A few weeks ago, we announced a new open source project called PacketStreamer, which provides a simple, lightweight, scalable technique for capturing and streaming packets from virtualized environments (K8s, VMs, AWS Fargate) and across multiple clouds. PacketStreamer has generated lots of buzz and garnered widespread support from the community. Today, we’d like to dive a bit deeper into some of the specific ways to use PacketStreamer.
The biggest driver for starting the PacketStreamer open source project was the desire to make threat hunting easier, especially for cloud native workloads. One of the best ways to identify threats is by observing network traffic, as it can reveal suspicious behaviors early on.
Modern compute environments are very different from the single Unix server assumptions that defined the design of legacy packet capture tools. Modern environments are cloud-based or distributed across many servers, meaning that packet capture must support centralized capture across distributed and elastic endpoints. They also may use virtualization technologies that limit access to the host and kernel, meaning that packet capture must be deployed via containers and DaemonSets.
PacketStreamer is the network capture solution for modern, cloud native environments. It captures traffic from large numbers of remote servers (for example, cloud nodes) and streams it to a centralized location. It supports modern stacks, such as Kubernetes (via a DaemonSet), Docker, and AWS Fargate, as well as standard hosts.
PacketStreamer creates efficiency by livestreaming the network traffic that an application receives to a different server – either on the cloud or a different system altogether. Essentially, it acts as a mirror, providing an exact replica of the traffic going into the application. From there, users can perform live analysis with their tool of choice. PacketStreamer is not an inline tool and therefore does not add any latency to the application while simultaneously enabling continuous monitoring of all the network traffic that comes to that application for any bad actors or malicious activity.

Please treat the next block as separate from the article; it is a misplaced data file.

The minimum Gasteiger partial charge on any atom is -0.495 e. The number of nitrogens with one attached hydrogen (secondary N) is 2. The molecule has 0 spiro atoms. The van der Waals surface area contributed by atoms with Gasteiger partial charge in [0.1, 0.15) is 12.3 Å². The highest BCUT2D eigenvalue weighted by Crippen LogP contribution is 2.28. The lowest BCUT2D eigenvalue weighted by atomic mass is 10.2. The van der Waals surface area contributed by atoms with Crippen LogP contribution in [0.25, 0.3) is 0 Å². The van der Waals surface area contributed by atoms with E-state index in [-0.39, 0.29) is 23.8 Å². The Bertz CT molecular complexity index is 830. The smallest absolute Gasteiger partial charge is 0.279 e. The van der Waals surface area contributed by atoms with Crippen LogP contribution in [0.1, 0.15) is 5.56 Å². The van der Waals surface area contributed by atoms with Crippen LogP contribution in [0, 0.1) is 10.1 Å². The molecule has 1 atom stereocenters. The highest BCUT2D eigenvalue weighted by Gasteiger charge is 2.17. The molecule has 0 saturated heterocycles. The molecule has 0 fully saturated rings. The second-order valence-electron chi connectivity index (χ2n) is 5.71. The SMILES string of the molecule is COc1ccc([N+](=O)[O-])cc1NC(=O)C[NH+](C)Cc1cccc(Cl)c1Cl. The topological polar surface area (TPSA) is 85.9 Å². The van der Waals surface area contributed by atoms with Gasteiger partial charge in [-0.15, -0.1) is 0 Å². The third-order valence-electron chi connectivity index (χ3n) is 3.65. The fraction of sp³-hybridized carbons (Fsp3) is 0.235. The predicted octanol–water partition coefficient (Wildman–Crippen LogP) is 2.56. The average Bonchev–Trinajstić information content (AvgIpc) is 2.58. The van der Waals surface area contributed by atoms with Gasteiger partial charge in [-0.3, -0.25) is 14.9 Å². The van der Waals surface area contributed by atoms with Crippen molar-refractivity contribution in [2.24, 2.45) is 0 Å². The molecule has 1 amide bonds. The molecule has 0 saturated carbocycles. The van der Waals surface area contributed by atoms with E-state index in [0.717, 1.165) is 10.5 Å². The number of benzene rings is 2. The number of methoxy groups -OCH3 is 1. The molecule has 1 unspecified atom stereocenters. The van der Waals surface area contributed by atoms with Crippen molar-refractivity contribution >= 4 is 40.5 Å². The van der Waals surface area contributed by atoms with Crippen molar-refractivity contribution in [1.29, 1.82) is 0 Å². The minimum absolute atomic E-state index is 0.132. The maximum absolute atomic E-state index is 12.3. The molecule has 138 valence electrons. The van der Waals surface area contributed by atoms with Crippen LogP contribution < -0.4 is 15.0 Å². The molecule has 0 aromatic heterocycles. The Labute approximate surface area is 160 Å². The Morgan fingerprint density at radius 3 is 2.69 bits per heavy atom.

PacketStreamer can be used with any traffic analyzer and it can mirror as much traffic as the system on which it operates can handle, so it’s a great option for many organizations.
Security teams typically engage in post-facto traffic analysis following a security event. Traditionally, this means saving the traffic locally on the system where the application is running, extracting the file out of that system, and analyzing it at a later time. PacketStreamer simplifies this multi-step process by remotely saving the network traffic, thereby eliminating the additional steps of saving it locally, extracting the file, checking disc space, etc.
Users have the ability to remotely save the file to the location of their choice, and new remote save locations are added regularly. For example, we are particularly grateful that a member of the PacketStreamer community contributed to the project by adding a way to save to an Amazon S3 bucket.
While we built PacketStreamer to help the community enhance their security posture, we’re delighted that community members have found even more ways to use it. For example, we’ve heard from users that they find it helpful for debugging intermittent issues. It makes sense that PacketStreamer can help surface errors when log files aren’t detailed enough. By gathering network traffic in PacketStreamer, users can see the requests processed by a server to help pinpoint the root cause.
Whether you use PacketStreamer for threat hunting, forensics, or another use case altogether, we want to hear about it. Join us on Slack to ask questions and get answers, or just follow along with the conversation.
If you haven’t yet tried PacketStreamer, you can find it on GitHub.